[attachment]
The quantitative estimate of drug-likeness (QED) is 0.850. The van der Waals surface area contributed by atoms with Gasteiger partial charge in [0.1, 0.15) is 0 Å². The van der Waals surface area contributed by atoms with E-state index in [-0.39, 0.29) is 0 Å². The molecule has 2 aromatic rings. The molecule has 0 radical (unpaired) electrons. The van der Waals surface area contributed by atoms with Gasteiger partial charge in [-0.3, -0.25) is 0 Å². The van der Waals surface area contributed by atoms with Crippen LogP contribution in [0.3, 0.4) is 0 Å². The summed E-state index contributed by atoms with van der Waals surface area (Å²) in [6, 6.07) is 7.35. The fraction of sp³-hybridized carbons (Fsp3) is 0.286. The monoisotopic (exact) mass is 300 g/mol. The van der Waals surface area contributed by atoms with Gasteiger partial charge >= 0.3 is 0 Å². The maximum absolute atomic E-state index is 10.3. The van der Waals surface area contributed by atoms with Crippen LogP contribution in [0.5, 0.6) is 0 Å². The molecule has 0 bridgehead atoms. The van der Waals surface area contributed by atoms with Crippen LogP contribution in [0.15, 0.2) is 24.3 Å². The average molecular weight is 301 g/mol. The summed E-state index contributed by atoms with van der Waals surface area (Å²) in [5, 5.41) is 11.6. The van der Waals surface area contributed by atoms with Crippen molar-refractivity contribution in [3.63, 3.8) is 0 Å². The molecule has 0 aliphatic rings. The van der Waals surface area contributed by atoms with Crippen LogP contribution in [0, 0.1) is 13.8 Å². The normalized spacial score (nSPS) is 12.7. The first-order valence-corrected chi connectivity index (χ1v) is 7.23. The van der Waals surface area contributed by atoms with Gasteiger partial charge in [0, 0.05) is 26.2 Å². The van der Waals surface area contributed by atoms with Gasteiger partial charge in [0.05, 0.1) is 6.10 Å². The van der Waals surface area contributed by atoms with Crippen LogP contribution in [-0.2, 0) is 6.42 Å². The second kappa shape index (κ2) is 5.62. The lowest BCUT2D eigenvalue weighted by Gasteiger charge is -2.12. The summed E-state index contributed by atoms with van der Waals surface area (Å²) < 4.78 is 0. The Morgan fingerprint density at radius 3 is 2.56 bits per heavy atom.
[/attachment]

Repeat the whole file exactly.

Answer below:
The quantitative estimate of drug-likeness (QED) is 0.850. The van der Waals surface area contributed by atoms with Gasteiger partial charge in [0.1, 0.15) is 0 Å². The van der Waals surface area contributed by atoms with E-state index in [-0.39, 0.29) is 0 Å². The molecule has 2 aromatic rings. The molecule has 0 radical (unpaired) electrons. The van der Waals surface area contributed by atoms with Gasteiger partial charge in [-0.3, -0.25) is 0 Å². The van der Waals surface area contributed by atoms with Crippen LogP contribution in [0.3, 0.4) is 0 Å². The summed E-state index contributed by atoms with van der Waals surface area (Å²) in [6, 6.07) is 7.35. The fraction of sp³-hybridized carbons (Fsp3) is 0.286. The monoisotopic (exact) mass is 300 g/mol. The van der Waals surface area contributed by atoms with Gasteiger partial charge >= 0.3 is 0 Å². The maximum absolute atomic E-state index is 10.3. The van der Waals surface area contributed by atoms with Crippen LogP contribution in [0.5, 0.6) is 0 Å². The molecule has 0 bridgehead atoms. The van der Waals surface area contributed by atoms with Crippen LogP contribution in [0.15, 0.2) is 24.3 Å². The average molecular weight is 301 g/mol. The summed E-state index contributed by atoms with van der Waals surface area (Å²) in [5, 5.41) is 11.6. The van der Waals surface area contributed by atoms with Crippen molar-refractivity contribution in [3.63, 3.8) is 0 Å². The molecule has 0 aliphatic rings. The van der Waals surface area contributed by atoms with Crippen LogP contribution in [0, 0.1) is 13.8 Å². The normalized spacial score (nSPS) is 12.7. The first-order valence-corrected chi connectivity index (χ1v) is 7.23. The van der Waals surface area contributed by atoms with Gasteiger partial charge in [0, 0.05) is 26.2 Å². The van der Waals surface area contributed by atoms with Gasteiger partial charge in [0.05, 0.1) is 6.10 Å². The van der Waals surface area contributed by atoms with Crippen LogP contribution in [-0.2, 0) is 6.42 Å². The second kappa shape index (κ2) is 5.62. The lowest BCUT2D eigenvalue weighted by Gasteiger charge is -2.12. The summed E-state index contributed by atoms with van der Waals surface area (Å²) < 4.78 is 0. The Morgan fingerprint density at radius 3 is 2.56 bits per heavy atom.